Jun 10, 2020

HERE'S WHAT I WROTE...

I am finally one of the one percent, but it isn't the one percent I had hoped for.

Hello.

My name is Coni Rich, PLS class of 1989. I live in Granger, IN (about ten minutes from campus), and I am presently retired and undergoing dialysis treatment while waiting, hoping, and praying for a kidney transplant.

The one percent reference is to my immune status and how I fall into the category of people for whom the coronavirus will be deadly if contracted. Under normal circumstances, dialysis treatment is invasive, scary, uncomfortable, and confining. With the virus in play, however, we now don protective gear and then diligently try to avoid any/all human contact for the foreseeable future.

My fellow PLS alums, I'm sure, have turned to serious contemplation of the larger themes of life and are relying on their close reading of significant texts to help them navigate these waters.

Me?

I turn, as I always did, to fiction.

My first reaction was to devour the stack of novels checked out of the library, and then I started scouring the shelves of my apartment for favorites from years gone by. I re-read a few and discovered others that were never read, and happily gathered several that had been long forgotten.

I've spent the better part of thirty years feeling very embarrassed that I cannot adequately quote, remember, or explain Kierkegaard or Milton or Plato or Locke. And every year I promise myself that I will return to the texts and "learn" them once and for all.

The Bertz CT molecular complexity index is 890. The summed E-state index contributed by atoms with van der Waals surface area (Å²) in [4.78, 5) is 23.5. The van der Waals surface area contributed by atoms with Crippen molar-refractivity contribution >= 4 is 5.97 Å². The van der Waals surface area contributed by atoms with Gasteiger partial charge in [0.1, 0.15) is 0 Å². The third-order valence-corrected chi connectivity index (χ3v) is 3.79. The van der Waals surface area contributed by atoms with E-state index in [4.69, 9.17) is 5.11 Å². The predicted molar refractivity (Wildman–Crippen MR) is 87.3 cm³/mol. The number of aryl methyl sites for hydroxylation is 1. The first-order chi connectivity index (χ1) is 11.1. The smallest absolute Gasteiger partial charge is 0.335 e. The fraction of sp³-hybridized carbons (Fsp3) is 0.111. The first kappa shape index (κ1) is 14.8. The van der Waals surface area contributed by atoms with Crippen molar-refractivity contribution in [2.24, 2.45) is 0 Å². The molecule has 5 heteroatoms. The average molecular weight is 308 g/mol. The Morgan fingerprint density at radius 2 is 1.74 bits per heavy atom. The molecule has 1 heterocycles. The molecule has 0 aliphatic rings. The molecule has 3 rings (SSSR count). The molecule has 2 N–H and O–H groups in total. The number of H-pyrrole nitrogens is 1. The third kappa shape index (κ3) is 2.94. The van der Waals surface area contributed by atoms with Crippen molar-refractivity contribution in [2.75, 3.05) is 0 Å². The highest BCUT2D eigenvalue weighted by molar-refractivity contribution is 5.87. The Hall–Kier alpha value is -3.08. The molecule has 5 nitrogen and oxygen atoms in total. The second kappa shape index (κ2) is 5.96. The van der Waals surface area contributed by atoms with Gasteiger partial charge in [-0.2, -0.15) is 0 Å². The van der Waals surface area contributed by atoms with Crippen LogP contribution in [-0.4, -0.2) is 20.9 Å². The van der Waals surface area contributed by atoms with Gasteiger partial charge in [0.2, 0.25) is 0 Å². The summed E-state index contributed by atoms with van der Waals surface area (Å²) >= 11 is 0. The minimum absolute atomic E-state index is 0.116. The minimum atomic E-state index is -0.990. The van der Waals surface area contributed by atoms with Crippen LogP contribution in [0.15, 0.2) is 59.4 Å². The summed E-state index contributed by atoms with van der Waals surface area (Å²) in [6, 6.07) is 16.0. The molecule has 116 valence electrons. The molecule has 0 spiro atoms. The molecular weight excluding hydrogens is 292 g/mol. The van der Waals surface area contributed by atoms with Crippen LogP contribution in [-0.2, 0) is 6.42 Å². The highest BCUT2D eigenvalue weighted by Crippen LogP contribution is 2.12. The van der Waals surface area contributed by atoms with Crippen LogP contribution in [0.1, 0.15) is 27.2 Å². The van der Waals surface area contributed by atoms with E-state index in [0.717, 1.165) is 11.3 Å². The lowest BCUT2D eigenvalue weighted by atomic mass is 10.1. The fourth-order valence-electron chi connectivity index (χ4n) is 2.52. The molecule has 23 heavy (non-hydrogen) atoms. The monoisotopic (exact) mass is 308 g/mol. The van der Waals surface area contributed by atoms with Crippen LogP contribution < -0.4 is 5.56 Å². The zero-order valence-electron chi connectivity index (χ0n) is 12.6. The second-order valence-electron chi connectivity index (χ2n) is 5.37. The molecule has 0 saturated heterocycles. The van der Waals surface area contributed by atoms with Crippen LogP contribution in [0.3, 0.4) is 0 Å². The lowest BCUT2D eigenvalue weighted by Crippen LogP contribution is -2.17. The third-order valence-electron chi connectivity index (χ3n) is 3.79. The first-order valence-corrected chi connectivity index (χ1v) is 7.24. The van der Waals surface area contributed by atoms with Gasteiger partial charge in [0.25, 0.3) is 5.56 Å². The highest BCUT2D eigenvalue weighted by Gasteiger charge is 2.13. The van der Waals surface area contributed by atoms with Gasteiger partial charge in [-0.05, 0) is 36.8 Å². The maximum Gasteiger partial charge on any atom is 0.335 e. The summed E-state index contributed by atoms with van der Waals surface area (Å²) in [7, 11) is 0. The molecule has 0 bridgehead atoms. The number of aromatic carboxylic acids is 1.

But it occurs to me that "learning" them and actually "living" them...especially during a time of unprecedented chaos...just might be one and the same. 

Life now (for me, anyway) is a constant contemplation of love and hate, of health and sickness, of control and surrender. It's mostly, though, a contemplation of faith. There's humility and sacrifice and fear to be sure, but underlying it all is a sense of calm that is based upon this rock-solid foundation of the "something" that is in all of those books on my shelf -- both fiction and non-fiction alike. There's something very comforting in the fact that far greater minds than mine have written and read these questions and answers for centuries. And, fortunately for me, they are as present in the novel as they are in the essay. 

I suppose the literary purist would demand that I qualify the TYPE of novel that brings insight, but even a lighthearted book that brings nothing but escape has value to me at the moment.

Maybe I learned more than I realized?